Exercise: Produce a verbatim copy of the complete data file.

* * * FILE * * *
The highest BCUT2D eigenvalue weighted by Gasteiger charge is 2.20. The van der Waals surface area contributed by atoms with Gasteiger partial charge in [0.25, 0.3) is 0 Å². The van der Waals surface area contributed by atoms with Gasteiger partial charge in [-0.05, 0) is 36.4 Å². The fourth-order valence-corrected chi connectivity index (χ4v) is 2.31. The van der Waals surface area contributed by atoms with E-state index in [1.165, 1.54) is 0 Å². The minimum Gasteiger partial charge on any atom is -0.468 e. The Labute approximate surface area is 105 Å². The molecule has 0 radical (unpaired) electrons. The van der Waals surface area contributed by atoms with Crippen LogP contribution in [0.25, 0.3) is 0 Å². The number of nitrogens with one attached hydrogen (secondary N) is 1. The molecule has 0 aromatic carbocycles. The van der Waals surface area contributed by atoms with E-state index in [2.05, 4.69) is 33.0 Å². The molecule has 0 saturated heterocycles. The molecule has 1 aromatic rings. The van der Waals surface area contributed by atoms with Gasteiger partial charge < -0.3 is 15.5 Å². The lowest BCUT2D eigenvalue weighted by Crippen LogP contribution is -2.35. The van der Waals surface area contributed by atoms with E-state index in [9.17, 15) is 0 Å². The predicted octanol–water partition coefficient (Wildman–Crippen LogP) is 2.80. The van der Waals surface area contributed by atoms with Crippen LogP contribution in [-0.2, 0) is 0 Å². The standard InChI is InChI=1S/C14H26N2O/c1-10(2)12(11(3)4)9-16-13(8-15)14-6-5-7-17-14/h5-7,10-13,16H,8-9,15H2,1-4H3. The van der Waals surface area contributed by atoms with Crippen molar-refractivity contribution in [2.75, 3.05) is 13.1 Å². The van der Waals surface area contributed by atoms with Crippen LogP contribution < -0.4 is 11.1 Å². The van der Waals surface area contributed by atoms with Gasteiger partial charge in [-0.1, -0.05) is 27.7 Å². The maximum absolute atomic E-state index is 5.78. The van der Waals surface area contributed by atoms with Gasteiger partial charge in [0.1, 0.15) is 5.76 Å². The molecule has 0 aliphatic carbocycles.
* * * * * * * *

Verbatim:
The highest BCUT2D eigenvalue weighted by Gasteiger charge is 2.20. The van der Waals surface area contributed by atoms with Gasteiger partial charge in [0.25, 0.3) is 0 Å². The van der Waals surface area contributed by atoms with Gasteiger partial charge in [-0.05, 0) is 36.4 Å². The fourth-order valence-corrected chi connectivity index (χ4v) is 2.31. The van der Waals surface area contributed by atoms with E-state index in [1.165, 1.54) is 0 Å². The minimum Gasteiger partial charge on any atom is -0.468 e. The Labute approximate surface area is 105 Å². The molecule has 0 radical (unpaired) electrons. The van der Waals surface area contributed by atoms with Crippen LogP contribution in [0.25, 0.3) is 0 Å². The number of nitrogens with one attached hydrogen (secondary N) is 1. The molecule has 0 aromatic carbocycles. The van der Waals surface area contributed by atoms with E-state index in [2.05, 4.69) is 33.0 Å². The molecule has 0 saturated heterocycles. The molecule has 1 aromatic rings. The van der Waals surface area contributed by atoms with Gasteiger partial charge < -0.3 is 15.5 Å². The lowest BCUT2D eigenvalue weighted by Crippen LogP contribution is -2.35. The van der Waals surface area contributed by atoms with E-state index in [9.17, 15) is 0 Å². The predicted octanol–water partition coefficient (Wildman–Crippen LogP) is 2.80. The van der Waals surface area contributed by atoms with Crippen LogP contribution in [-0.2, 0) is 0 Å². The standard InChI is InChI=1S/C14H26N2O/c1-10(2)12(11(3)4)9-16-13(8-15)14-6-5-7-17-14/h5-7,10-13,16H,8-9,15H2,1-4H3. The van der Waals surface area contributed by atoms with Crippen molar-refractivity contribution in [2.75, 3.05) is 13.1 Å². The van der Waals surface area contributed by atoms with Crippen LogP contribution < -0.4 is 11.1 Å². The van der Waals surface area contributed by atoms with Gasteiger partial charge in [-0.1, -0.05) is 27.7 Å². The maximum absolute atomic E-state index is 5.78. The van der Waals surface area contributed by atoms with Gasteiger partial charge in [0.1, 0.15) is 5.76 Å². The molecule has 0 aliphatic carbocycles.